Behind the Scenes with Ann Ireland: Making a Book Trailer

Behind the Scenes with Ann Ireland: Making a Book Trailer

Posted on December 6 by admin
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Today’s Defining Canada blog post comes from Ann Ireland, author of A Certain Mr. Takahashi (winner of the Seal First Novel Award), The Instructor (shortlisted for the Trillium Book Award), and Exile (shortlisted for the Governor General’s Literary Award for Fiction and the Rogers Writers’ Trust Fiction Prize). Her forthcoming release, The Blue Guitar, will be published on Jan. 26, 2012.

The back room of the legendary Horseshoe Tavern is dark and cavernous this mid-day. Laying two hot pizza cartons on the table, I bring in a couple of pitchers of beer for the small group I’ve assembled.

The guitarists park their cases, snap open the lids, and pull out luthier-made classical guitars, the burnished wood shining under dim overhead lights.

We are here to make a book trailer– a two minute video to promote my latest novel: The Blue Guitar. As the musicians slide instruments on laps, I begin to ask questions: How is playing in a competition different than playing a recital? What’s the worst thing that happened to you on stage during a competition?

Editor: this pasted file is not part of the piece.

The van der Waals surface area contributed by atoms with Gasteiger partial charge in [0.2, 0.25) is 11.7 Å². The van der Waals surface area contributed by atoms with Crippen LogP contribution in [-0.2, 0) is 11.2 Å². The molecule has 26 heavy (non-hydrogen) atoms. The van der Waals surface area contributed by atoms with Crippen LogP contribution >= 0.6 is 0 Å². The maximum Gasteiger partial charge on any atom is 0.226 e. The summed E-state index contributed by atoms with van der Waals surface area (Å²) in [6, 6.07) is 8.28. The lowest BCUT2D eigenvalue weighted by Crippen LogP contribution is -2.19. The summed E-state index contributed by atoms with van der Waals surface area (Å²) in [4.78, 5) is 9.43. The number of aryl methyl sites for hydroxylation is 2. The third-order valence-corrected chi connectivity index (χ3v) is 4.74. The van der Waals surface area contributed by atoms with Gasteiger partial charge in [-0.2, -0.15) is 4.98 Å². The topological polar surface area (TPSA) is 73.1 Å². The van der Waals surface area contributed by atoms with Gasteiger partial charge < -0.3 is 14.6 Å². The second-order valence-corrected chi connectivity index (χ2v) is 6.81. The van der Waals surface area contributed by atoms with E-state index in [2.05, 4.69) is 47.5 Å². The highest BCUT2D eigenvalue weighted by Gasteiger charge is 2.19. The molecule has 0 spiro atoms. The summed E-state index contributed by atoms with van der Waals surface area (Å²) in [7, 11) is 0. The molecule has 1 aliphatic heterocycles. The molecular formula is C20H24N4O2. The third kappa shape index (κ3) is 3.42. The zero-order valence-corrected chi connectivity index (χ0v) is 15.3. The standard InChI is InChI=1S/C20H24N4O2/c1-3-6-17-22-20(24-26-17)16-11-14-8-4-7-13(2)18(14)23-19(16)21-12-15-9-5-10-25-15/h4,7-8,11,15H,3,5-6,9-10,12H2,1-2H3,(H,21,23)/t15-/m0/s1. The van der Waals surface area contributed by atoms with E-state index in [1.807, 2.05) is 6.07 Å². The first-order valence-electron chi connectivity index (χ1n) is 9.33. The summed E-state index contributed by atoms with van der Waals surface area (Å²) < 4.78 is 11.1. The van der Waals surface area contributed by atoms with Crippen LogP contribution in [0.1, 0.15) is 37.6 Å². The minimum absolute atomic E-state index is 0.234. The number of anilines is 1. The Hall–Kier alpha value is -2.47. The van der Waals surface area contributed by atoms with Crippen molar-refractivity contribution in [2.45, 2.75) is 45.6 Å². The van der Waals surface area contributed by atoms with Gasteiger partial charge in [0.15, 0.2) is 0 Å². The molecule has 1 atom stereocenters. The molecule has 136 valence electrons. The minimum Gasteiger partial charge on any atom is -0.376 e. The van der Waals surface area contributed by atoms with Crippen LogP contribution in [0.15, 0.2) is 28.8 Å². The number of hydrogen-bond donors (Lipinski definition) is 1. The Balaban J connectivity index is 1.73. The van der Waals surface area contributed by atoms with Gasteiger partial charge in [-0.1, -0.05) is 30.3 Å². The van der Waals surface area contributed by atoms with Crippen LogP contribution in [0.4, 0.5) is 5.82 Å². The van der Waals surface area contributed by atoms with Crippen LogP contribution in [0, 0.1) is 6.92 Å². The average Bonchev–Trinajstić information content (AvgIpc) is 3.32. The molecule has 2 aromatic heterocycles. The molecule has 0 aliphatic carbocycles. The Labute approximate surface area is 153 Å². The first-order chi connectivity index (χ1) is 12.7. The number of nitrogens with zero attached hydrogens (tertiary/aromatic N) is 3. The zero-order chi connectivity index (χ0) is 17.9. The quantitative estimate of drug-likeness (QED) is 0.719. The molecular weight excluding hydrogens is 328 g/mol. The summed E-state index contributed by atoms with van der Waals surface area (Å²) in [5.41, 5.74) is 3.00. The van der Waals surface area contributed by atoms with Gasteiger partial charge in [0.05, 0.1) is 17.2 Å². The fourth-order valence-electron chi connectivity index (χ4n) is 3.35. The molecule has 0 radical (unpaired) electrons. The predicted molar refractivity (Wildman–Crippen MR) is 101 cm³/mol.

My book centres around an international guitar competition, so I’m all ears.

“Memory lapse,” one musician says and the others nod in grim agreement. “Time stands still; you feel like you’re dying up there.”

“Good!” I say. That’s about how I’ve nailed it in the novel. The other musicians chime in with more horror stories while the videographer clambers over the banquette, searching for new angles.

I’m having a memory episode myself: I’ve been coming to this old tavern for decades. I saw Kitty Wells singing here, way past her prime; Ian Tyson performing for a half dozen of us; Sneezy Waters performing his show about Hank Williams.

After cowboys came the Punk era.

The guitarists each play a piece, the delicate acoustic tones an odd congruence to images of The Last Pogo – punk’s last hurrah. The final slices of pizza lie cold and damp and the video card is full. A last chord dies, a beautiful thrumming that coasts into the trapped air.

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